When loss delays start-ups, insurance can help

If News 4/2015 Property. The principal can cover him or herself against a loss in several ways. Principals can be careful when choosing contractors and suppliers to realize the project. They can require all parties of the project to ensure a high level of risk management during the project phases.

​The principal can also take out insurance against physical losses during the project phase to ensure his or her profit starts to flow as planned in the specification stage of the project. This insurance is called Delay in Start-Up.

Who will take Delay in Start-Up insurance?

Delay in Start-Up insurance can only be taken out by a company that has a financial interest in the loss of profit in case the project confronts a physical indemnifiable loss during the realization. Contractual penalties or liquidated damages are not covered by Delay in Start-Up insurance.

The object of Delay in Start-Up insurance is to indemnify the principal for the actual loss sustained due to a delay in the completion of the insured works. One condition of the indemnification is that all project works are also insured and that the direct physical loss is covered according to the insurance conditions of the works cover.

The indemnity follows the normal loss of profit calculation principals where the basis of the sum insured and the maximum indemnity is, at the same time, the gross profit.

Insurance period

The insurance period of Delay in Start-Up coincides with the project works and testing period and terminates with the commencement of the operational phase.

Delay in Start-Up insurance does not include the maintenance or defect liability period, due to the operational phase already having normal business interruption or loss of profit insurance cover applying to losses during normal operation. The principal can extend the Delay in Start-Up coverage to include losses during the transportation of the supplies to the construction and erection site.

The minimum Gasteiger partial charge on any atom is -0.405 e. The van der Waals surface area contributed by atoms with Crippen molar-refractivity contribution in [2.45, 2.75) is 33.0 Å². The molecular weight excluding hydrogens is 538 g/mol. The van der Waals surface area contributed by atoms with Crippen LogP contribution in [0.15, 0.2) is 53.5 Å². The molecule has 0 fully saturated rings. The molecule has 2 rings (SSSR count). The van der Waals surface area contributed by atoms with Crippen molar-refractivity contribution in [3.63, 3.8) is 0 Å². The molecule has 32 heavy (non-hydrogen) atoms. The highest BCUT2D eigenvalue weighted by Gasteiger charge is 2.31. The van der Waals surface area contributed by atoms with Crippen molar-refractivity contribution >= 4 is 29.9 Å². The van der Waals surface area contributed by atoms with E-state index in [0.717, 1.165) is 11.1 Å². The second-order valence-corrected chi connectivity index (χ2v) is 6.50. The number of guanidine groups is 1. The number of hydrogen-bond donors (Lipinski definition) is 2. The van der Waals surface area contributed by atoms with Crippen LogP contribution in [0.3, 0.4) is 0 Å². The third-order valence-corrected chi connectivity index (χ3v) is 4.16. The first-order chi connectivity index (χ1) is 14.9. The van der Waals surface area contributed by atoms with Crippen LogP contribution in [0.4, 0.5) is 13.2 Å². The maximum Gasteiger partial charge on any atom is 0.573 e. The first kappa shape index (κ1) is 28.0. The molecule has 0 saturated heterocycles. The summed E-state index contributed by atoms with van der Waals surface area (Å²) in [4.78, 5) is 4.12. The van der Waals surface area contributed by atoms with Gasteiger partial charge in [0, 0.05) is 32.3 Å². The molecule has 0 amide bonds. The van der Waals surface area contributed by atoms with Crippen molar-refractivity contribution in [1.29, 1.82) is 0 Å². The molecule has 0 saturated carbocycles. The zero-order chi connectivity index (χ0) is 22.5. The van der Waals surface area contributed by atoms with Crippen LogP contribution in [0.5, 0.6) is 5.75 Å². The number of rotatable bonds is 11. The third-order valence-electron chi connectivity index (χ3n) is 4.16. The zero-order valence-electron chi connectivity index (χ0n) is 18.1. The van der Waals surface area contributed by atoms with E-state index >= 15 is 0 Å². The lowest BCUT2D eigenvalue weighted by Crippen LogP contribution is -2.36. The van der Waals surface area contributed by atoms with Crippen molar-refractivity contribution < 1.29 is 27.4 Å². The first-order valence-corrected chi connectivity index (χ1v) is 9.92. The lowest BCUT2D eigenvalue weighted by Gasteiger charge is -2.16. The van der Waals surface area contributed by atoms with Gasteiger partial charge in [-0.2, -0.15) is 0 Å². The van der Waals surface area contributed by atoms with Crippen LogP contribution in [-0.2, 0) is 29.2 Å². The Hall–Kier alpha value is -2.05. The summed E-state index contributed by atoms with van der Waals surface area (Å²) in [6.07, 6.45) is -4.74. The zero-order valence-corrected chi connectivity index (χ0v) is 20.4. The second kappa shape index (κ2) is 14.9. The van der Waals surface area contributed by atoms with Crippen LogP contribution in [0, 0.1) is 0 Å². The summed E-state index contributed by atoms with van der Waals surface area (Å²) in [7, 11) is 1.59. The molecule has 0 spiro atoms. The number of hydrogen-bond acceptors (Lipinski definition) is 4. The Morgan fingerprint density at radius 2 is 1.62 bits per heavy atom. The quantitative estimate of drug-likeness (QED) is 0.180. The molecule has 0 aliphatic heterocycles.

Indemnity period

The indemnity period commences on the day the handing over would have taken place had the loss not occurred and it ends on the day that commercial operation starts and at the latest at the end of the maximum period of indemnity agreed with the principal and insurer beforehand.

In the case the physical loss has delayed the commercial start day, the principal still has a deductible period as his/her own retention per loss. The Deductible Period is agreed in the negotiations between the principal and the insurer.

Sum insured and amount of indemnity

The normal calculation of the sum insured adds the fixed costs to the net profit, meaning gross profit. Another way of calculating it, which gives the same result, is to deduct it from the variable costs of the turnover. The sum insured also has to reflect the gross profit value of the indemnity period. In some cases, the sum insured as well as the fixed daily value can be calculated when the starting operation has the nature to produce steady and constant output, without seasonal variations.

DSU indemnity and loss settlement are based on the principal’s actual loss sustained not on the sum insured. However, the loss settlement should be based on the same kind of calculations as those on which the sum insured has been specified.

Progress reports and risk management

Active risk management measures are required from the principal who is insured. They focus on the project works part to prevent possible losses. Insurers can also demand that the principal provide information on a regular basis regarding actual work progress including different parts of the project, updating the scheduled date of hand-over and information on material damages that may contribute to a delay.

Site visits can be performed to inspect the level of risk management and progress of the site. Insurers very often involve external experts or consultant to follow up what happens on the insured site and the progress.

In conclusion

Delay in Start-Up (DSU) also goes by other names such as Delayed Start-Up, Delayed Earnings, Delayed Opening of Business and Advanced Loss of Profits. They all mean more or less the same thing. The differences between them are limited to the definition of Profit or Earnings and the definition of the principal’s self-retention.

Pekka Miettinen Head of Property Underwriting, Finland